TAMPA, Fla. -- With more people starting to travel again, airlines are focusing on their cleaning, disinfecting and distancing procedures.
Tampa International Airport said while they saw a rapid increase in passengers from May to June, numbers have leveled off around 20,000 daily.
“Just wear your mask, wash your hands and don’t stress out too much,” said passenger Steve Burk.
Burk was taking a flight through United Airlines to head home.
On Tuesday, the airline gave ABC Action News an exclusive look at their procedures and what passengers can expect.
“It’s really important that customers understand the changes that have been made. You know safety is number one. It’s all about the safety of our customers and employees. And we want people to fly. And we want people to feel comfortable flying,” said John Lucht, the general manager for United Airlines in Tampa.
He said employees do a self-check and have temperature checks. Both airline staff and passengers must wear face masks. When a customer gets to the ticket counter, they’ll find touch-less check-in options and Plexiglas barriers.
“One of the things we do for our customers right is what we call a ready-to-fly checklist and it was developed in cooperation with the Cleveland Clinic and Clorox and our clean plus product and it’s a questionnaire that goes through and makes sure a customer is ready to travel and fly and healthy to fly,” said Lucht.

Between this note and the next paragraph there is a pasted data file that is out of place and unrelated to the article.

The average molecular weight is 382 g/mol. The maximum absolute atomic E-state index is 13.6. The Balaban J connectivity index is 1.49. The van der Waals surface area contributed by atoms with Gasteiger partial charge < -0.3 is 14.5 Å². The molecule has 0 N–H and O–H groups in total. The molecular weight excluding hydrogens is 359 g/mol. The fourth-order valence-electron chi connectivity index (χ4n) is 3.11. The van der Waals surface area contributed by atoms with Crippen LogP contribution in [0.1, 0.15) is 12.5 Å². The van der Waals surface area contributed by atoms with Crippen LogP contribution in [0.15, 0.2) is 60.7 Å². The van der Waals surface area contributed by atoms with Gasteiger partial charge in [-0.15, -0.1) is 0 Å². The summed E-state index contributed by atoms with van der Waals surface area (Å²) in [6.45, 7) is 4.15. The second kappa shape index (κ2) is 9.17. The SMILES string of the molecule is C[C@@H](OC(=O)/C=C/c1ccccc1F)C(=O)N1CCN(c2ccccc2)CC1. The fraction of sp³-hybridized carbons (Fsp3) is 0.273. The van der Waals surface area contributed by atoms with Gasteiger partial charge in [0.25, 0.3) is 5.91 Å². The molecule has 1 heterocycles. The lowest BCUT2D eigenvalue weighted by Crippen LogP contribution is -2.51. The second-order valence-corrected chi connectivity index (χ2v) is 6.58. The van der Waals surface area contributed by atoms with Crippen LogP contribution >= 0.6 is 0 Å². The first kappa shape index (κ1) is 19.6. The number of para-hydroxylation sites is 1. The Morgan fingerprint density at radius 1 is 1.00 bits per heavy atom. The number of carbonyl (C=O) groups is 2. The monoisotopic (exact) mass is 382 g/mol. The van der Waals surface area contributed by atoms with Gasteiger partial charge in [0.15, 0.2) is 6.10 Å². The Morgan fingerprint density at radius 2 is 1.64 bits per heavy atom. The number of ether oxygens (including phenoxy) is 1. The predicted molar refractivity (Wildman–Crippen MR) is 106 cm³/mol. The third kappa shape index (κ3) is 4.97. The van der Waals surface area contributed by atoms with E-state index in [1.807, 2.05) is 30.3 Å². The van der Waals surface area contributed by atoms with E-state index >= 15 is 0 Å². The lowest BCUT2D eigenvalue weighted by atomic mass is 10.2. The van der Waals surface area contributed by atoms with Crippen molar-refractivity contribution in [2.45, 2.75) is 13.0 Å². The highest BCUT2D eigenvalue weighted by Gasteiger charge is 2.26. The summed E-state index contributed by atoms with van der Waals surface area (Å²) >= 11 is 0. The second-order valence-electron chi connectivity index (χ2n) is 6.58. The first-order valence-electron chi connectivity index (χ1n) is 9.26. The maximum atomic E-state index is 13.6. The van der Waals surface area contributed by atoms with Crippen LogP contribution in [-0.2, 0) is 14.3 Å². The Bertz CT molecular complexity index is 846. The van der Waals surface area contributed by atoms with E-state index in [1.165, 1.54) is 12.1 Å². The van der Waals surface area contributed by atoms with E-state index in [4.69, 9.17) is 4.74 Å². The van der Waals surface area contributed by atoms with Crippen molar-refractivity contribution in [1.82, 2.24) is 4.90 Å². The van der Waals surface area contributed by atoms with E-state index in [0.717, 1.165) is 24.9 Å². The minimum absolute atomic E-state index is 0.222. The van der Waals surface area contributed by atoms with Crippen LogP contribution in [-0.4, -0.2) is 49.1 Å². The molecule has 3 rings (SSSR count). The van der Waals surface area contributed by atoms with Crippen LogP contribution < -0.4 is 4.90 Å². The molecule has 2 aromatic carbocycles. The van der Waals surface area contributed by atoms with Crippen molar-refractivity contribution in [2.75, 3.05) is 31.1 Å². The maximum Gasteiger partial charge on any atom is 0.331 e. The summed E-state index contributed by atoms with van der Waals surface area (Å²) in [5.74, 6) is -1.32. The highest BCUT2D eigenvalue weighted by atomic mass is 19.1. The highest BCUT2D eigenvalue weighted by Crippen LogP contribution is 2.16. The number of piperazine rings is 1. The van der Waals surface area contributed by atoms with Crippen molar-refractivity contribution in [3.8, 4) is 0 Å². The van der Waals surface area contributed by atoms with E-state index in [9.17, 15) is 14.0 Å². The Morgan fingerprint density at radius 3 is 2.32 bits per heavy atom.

Lucht said customers are boarded from back to front. While they don’t require space between seats, travelers are notified if the flight has a more than 70 percent occupancy and given options to change the flight, cancel it or get a travel credit.
The plane itself is cleaned before each flight using an electrostatic sprayer.
“It sprays a mist over all of the surfaces on the airplane from the lavatories to the seats to the tray tables to the armrests to the overhead bins and it needs to sit about ten minutes to do its job,” said Lucht.
Underneath the plane, they use a HEPA filter the airline says they change more than is required.
Other airlines are also taking steps and many also using the HEPA filters too.
Southwest Airlines said it’s using an electrostatic sprayer with an anti-microbial coating that kills for 30 days, re-applying every 30 days. They also disinfect during an overnight deep clean that takes six to seven hours cleaning interior surfaces and leave the middle seats open.
American Airlines is using a touchless check-in, increased cleaning and an electrostatic sprayer.
Delta said it’s blocking middle seats, sanitizing each flight with electrostatic sprayers and wipe down personal and common areas of the cabin.
Frontier said it’s using fogging technology to disinfect the aircraft and requires temperature screenings for crew and passengers.
Meanwhile, travelers say they’re taking precautions.
“With the coronavirus still going on and everything, you just never know who has what at the time but we’re trying to stay just have our composure and get back home,” said passenger Tyshay Leaks.
Lucht said after seeing travel demand start to come back, followed by a surge in cases, it started to decline again and is now trending back up. He said they’re running about 50 percent of their flight schedule.
“It all comes down to safety,” he said.